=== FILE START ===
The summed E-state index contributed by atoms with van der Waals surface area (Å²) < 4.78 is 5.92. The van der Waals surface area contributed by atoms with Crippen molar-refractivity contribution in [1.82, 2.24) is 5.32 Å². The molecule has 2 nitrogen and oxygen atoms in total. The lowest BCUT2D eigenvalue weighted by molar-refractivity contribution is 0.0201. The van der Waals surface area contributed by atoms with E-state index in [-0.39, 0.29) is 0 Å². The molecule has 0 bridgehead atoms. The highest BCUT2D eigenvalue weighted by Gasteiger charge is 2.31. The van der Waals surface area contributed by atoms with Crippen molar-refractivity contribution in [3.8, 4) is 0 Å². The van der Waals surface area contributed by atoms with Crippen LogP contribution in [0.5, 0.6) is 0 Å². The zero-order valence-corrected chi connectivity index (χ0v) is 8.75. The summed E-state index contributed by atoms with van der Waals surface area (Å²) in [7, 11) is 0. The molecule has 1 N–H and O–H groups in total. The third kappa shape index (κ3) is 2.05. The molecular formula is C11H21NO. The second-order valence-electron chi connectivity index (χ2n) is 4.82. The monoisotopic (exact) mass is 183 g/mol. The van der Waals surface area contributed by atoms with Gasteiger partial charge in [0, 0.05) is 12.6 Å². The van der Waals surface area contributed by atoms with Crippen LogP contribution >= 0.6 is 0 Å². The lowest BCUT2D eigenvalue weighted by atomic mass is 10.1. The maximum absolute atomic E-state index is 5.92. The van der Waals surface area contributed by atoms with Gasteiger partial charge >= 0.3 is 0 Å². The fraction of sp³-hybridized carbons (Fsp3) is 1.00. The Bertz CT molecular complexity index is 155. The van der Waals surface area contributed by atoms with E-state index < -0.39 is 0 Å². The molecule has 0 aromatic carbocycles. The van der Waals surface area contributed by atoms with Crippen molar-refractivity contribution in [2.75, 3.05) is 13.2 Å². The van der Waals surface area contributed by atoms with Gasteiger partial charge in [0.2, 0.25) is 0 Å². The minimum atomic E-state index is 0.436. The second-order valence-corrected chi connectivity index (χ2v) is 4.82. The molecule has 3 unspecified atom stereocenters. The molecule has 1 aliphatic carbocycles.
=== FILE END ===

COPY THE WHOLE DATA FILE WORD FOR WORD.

The summed E-state index contributed by atoms with van der Waals surface area (Å²) < 4.78 is 5.92. The van der Waals surface area contributed by atoms with Crippen molar-refractivity contribution in [1.82, 2.24) is 5.32 Å². The molecule has 2 nitrogen and oxygen atoms in total. The lowest BCUT2D eigenvalue weighted by molar-refractivity contribution is 0.0201. The van der Waals surface area contributed by atoms with E-state index in [-0.39, 0.29) is 0 Å². The molecule has 0 bridgehead atoms. The highest BCUT2D eigenvalue weighted by Gasteiger charge is 2.31. The van der Waals surface area contributed by atoms with Crippen molar-refractivity contribution in [3.8, 4) is 0 Å². The van der Waals surface area contributed by atoms with Crippen LogP contribution in [0.5, 0.6) is 0 Å². The zero-order valence-corrected chi connectivity index (χ0v) is 8.75. The summed E-state index contributed by atoms with van der Waals surface area (Å²) in [7, 11) is 0. The molecule has 1 N–H and O–H groups in total. The third kappa shape index (κ3) is 2.05. The molecular formula is C11H21NO. The second-order valence-electron chi connectivity index (χ2n) is 4.82. The monoisotopic (exact) mass is 183 g/mol. The van der Waals surface area contributed by atoms with Gasteiger partial charge in [0, 0.05) is 12.6 Å². The van der Waals surface area contributed by atoms with Crippen LogP contribution >= 0.6 is 0 Å². The lowest BCUT2D eigenvalue weighted by atomic mass is 10.1. The maximum absolute atomic E-state index is 5.92. The van der Waals surface area contributed by atoms with Gasteiger partial charge >= 0.3 is 0 Å². The fraction of sp³-hybridized carbons (Fsp3) is 1.00. The Bertz CT molecular complexity index is 155. The van der Waals surface area contributed by atoms with E-state index < -0.39 is 0 Å². The molecule has 0 aromatic carbocycles. The van der Waals surface area contributed by atoms with Crippen molar-refractivity contribution in [2.75, 3.05) is 13.2 Å². The van der Waals surface area contributed by atoms with Gasteiger partial charge in [0.2, 0.25) is 0 Å². The minimum atomic E-state index is 0.436. The second-order valence-corrected chi connectivity index (χ2v) is 4.82. The molecule has 3 unspecified atom stereocenters. The molecule has 1 aliphatic carbocycles.